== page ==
Opinion: Is Facebook’s IPO Another Money Scheme?


Many users remain satisfied with Facebook’s service despite the company’s financial intersts. –Graphic by Chelsea Martin

Many users remain satisfied with Facebook's service despite the company's financial intersts. --Graphic by Chelsea Martin

Teenagers and young adults today can do a lot with just $2,800: pay rent and a down payment on a car or buy an iPhone and a high-tier computer. Now imagine what Mark Zuckerberg, the 27 year-old founder of Facebook, can do with 28 billion dollars.

With the release of Facebook’s IPO, or initial public offering, the popular social networking website aims to raise up to five billion dollars to help keep up the growth of the company along with other purposes.

If this goal is reached, Zuckerberg’s company may have a valuation of $100 billion. And according to http://cio.com, with Zuckerberg’s 28 percent stake in the company, he may be able to make 28 billion dollars with the help of this new IPO.

This raises the question for many of whether Zuckerberg, at this point, is more concerned with making money as opposed to expanding the way people communicate with one another; the answer is yes a�� it is more concerned about making money.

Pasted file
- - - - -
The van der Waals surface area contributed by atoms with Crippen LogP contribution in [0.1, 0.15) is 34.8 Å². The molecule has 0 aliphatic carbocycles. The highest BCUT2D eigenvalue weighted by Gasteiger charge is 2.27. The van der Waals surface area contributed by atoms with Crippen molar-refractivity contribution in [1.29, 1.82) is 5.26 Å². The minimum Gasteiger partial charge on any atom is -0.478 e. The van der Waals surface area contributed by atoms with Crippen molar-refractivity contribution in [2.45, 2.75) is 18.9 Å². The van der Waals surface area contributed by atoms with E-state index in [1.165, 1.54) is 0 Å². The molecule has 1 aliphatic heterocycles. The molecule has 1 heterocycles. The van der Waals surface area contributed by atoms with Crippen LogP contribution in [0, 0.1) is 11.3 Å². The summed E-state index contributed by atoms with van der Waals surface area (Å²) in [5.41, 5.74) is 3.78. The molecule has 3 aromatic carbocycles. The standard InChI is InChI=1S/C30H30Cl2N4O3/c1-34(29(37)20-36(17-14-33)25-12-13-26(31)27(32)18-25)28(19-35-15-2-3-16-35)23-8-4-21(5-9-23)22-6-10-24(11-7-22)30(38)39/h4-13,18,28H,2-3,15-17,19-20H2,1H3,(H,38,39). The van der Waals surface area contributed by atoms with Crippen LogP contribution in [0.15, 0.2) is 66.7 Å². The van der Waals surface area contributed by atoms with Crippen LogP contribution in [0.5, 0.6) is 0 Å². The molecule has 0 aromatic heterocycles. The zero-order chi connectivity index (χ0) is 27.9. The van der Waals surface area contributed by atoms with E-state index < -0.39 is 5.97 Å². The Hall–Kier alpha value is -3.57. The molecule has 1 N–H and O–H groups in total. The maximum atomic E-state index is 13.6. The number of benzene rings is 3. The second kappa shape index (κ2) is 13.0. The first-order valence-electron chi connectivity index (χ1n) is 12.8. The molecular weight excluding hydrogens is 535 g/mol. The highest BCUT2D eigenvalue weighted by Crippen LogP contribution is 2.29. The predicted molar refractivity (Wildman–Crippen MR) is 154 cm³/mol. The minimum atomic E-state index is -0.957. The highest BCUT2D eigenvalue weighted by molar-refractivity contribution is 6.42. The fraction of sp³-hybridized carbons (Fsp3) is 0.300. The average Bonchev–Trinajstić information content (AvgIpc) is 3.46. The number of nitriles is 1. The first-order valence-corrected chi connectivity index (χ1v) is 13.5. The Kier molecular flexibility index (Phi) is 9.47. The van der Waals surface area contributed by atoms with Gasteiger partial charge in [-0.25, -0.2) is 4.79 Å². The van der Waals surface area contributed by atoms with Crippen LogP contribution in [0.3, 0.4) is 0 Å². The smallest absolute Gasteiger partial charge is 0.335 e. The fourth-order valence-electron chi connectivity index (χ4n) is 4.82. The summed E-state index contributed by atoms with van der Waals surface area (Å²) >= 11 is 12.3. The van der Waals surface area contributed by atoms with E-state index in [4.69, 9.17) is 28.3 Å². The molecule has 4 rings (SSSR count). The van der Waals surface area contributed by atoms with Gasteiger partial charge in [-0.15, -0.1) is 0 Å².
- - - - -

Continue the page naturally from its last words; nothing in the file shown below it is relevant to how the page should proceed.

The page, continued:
Although Facebook fosters an honest mission “to give people the power to share and make the world more open and connected,” one has to realize that at the end of the day, it is a business.

Facebook has to protect its financial interests, whether that means expanding itself, paying employees or visiting tech conferences. Without money, Facebook has no means of supporting its mission statement.

Why do you think those advertisements on the sides of the newsfeeds are there for? According to http://businessinsider.com, Facebook made $500 million in revenue in 2009; self-service Facebook ads accounted to $250 to $300 million of the total revenue while their engagement ads brought in an extra $100 million. “I do not mind [or blame] Facebook for doing what [it has] to do,” said senior Michael Liu.

Zuckerberg will not be the only one to benefit from this new IPO, either. It will also benefit other shareholders (a.k.a important investors) that help kept Zuckerberg’s company afloat. According to http://cio.com, Peter Thiel, initial investor of Facebook and cofounder of PayPal stands to make three billion with the new IPO.

Facebook’s new IPO raises many questions in a user’s head as he/she tries to decipher Facebook’s true intentions. The simple answer is: Facebook is concerned about making money more than changing the way people communicate, because without money, they have no means of supporting their interests.

The famous saying: “money makes the world go round” applies to businesses, including Facebook. However, Facebook still remains a free service; and many some users remain satisfied with its current growth. “As long as [Facebook] remains free for me to use, then I think Facebook has been making good progress,” said senior Andy Schmitt.